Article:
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“A Lot of The Work We Do Is Designed Not to Be Noticed”

Trends and Insight 141 Add to collection

ENVY Advertising’s VFX experts Martin Waller, Bill Wright, Dean Wyles and Kieran Baxter talk going unnoticed, new global opportunities, and the latest in VFX tech

“A Lot of The Work We Do Is Designed Not to Be Noticed”

LBB dives into the details and depths of VFX craft with ENVY Advertising’s senior VFX artists Martin Waller, Dean Wyles and Kieran Baxter, as well as senior motions graphic designer Bill Wright.

LBB> There are two ends to the VFX spectrum - the invisible post and the big, glossy 'VFX heavy' shots. What are the challenges that come with each of those? 


Martin Waller> The invisible post can sometimes throw up more challenges – there is less time to plan, and you often have to work with what has been captured. Working on the ‘big glossy shots’ you often have time to prepare – you will know what you need ahead of the shoot and what you want to achieve during the post process, so there are less surprises.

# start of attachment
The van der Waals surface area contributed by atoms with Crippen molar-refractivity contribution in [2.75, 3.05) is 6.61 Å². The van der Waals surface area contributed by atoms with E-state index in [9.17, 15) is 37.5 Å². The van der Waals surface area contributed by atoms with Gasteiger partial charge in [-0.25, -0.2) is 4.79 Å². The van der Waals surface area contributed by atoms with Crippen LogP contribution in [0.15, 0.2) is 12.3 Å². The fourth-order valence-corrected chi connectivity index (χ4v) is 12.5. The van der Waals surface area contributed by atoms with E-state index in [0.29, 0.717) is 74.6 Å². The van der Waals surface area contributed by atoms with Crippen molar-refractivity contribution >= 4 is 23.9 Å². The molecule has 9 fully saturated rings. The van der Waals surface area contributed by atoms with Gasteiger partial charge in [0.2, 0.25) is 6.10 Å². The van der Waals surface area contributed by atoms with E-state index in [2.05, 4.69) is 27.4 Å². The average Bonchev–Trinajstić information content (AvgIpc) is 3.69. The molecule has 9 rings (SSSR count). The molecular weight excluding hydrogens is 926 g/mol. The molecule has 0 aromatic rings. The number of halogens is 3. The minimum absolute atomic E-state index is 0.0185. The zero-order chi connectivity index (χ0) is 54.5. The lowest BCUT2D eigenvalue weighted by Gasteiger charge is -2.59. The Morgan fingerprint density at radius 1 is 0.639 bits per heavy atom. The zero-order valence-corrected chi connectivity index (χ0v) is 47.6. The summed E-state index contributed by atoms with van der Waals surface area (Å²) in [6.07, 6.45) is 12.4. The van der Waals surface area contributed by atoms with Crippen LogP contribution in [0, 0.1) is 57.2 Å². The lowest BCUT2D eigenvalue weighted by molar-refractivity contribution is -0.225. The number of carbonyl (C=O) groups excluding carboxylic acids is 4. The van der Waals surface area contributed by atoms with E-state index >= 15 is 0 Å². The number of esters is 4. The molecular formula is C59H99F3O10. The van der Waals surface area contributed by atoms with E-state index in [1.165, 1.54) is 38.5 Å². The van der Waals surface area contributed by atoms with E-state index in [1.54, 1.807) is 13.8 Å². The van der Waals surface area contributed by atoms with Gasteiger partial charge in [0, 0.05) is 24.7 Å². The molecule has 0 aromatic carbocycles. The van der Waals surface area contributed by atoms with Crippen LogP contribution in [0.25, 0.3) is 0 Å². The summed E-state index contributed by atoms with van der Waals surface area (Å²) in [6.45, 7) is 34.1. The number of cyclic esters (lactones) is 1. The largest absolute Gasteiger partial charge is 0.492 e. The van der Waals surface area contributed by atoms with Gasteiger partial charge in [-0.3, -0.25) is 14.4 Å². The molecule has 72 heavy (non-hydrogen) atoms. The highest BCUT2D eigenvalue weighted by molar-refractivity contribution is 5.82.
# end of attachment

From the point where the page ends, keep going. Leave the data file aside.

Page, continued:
Dean Wyles> The thing is, a lot of the work we do is designed not to be noticed. Sometimes you can look at a project at the end and it feels like you haven’t done much work despite hours of complex work being involved. 
 
For example, on a recent hair product commercial that we worked on for nearly a month, almost every shot was worked on from extending sets, creating hairspray, adding volume to hair, removing flyaway hairs, pack replacement and face beauty work, but the final result gives the impression that everything was captured like that in-camera.
 
With the big VFX shots, the main challenge is pulling together and keeping track of a lot of different elements which come together to make the final shot. This might be grading passes from Baselight, CG builds from Maya, tracking data and clean up from Nuke, rotoscoping from overseas and re-edits from Avid. It is crucial to have a solid workflow in place to keep everything up to date, and spreadsheets to track what stage each shot is at, but ultimately a lot of the info is stored in the operators head, and probably sometimes he/she is the only one who can tell the subtle differences between versions of a shot.


LBB> And when you first receive a project, what is your typical starting point?